Neighbourhoods with birds could mean higher house prices
Having birds that sing in your back garden is an amazing experience that can give you great relaxation. A new study also carried out shows that it can have benefits for the price of your property.
The study carried out shows that houses that are in areas rich in bird life sell for an average of £21,000 more than those with fewer birds.
The research which attempted to take into account other factors such as the size of the house, age and levels of urbanisation found that even with one uncommon species of bird then this would lead to a higher house price.
The more rare species there were, then the higher the prices became.
Other findings included that nearby parkland did little to influence the number of birds. Their presence is mainly due to domestic gardens of why they are based in the area.
Micahel Farmer who is from Texas Tech University in Lubbock working in the agricultural and applied economics faculty said that “The addition of another desirable, less ubiquitous bird species improves mean home price by $32,028 (£21,000).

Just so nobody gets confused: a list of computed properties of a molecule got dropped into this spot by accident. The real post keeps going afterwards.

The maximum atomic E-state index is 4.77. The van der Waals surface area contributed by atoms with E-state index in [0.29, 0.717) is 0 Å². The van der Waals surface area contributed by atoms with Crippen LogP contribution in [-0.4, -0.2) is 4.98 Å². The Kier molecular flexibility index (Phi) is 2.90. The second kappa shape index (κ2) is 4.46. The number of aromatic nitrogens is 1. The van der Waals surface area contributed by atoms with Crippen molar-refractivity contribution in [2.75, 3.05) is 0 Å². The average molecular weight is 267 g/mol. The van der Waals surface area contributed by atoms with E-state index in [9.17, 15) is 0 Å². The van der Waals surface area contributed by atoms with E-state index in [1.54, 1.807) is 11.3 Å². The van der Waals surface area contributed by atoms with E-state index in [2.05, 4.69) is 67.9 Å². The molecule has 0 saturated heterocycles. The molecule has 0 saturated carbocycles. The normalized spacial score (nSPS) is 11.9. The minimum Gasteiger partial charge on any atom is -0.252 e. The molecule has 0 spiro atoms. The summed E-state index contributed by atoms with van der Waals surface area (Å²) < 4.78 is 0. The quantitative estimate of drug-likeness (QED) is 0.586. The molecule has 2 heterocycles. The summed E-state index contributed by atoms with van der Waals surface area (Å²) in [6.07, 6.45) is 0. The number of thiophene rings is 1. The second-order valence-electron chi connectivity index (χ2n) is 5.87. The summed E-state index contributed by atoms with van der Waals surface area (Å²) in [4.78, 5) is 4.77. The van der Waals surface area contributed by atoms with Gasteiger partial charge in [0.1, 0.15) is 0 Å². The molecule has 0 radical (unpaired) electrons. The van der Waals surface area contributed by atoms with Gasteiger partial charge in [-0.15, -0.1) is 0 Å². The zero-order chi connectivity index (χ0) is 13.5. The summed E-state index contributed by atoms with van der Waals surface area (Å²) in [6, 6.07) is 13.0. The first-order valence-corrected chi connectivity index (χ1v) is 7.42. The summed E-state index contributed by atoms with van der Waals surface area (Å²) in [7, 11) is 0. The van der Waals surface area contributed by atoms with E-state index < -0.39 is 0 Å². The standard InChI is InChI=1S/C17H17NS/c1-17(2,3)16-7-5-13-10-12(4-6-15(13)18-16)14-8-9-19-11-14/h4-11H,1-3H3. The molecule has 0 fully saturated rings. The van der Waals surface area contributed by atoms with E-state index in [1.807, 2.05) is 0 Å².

“This is likely due to the human created landscapes on private properties immediately surrounding a home sale.”
Bird song is well known to have many benefits with the main one being that it can help people to relax. A study carried out in Liverpool found that it helped calm young patients in a hospital as they received injections.
The national Turst also suggests that people listen to bird song at least once a day to help improve their moods.
Miles Shipside who works as a housing analyst and commercial director at Rightmove said that “Birds are very sensitive to their environment and it could be a sign of an area having good quality gardens.
“This would be reflected in the property prices. But in the UK particularly people do also put a high value on wildlife so an area where we can see it and be close to it would be more desirable.”
So if you take pride in your garden then this will increase the price. Birds will also reside there due to the better conditions for them.
Source: The Telegraph
Photo: Images Money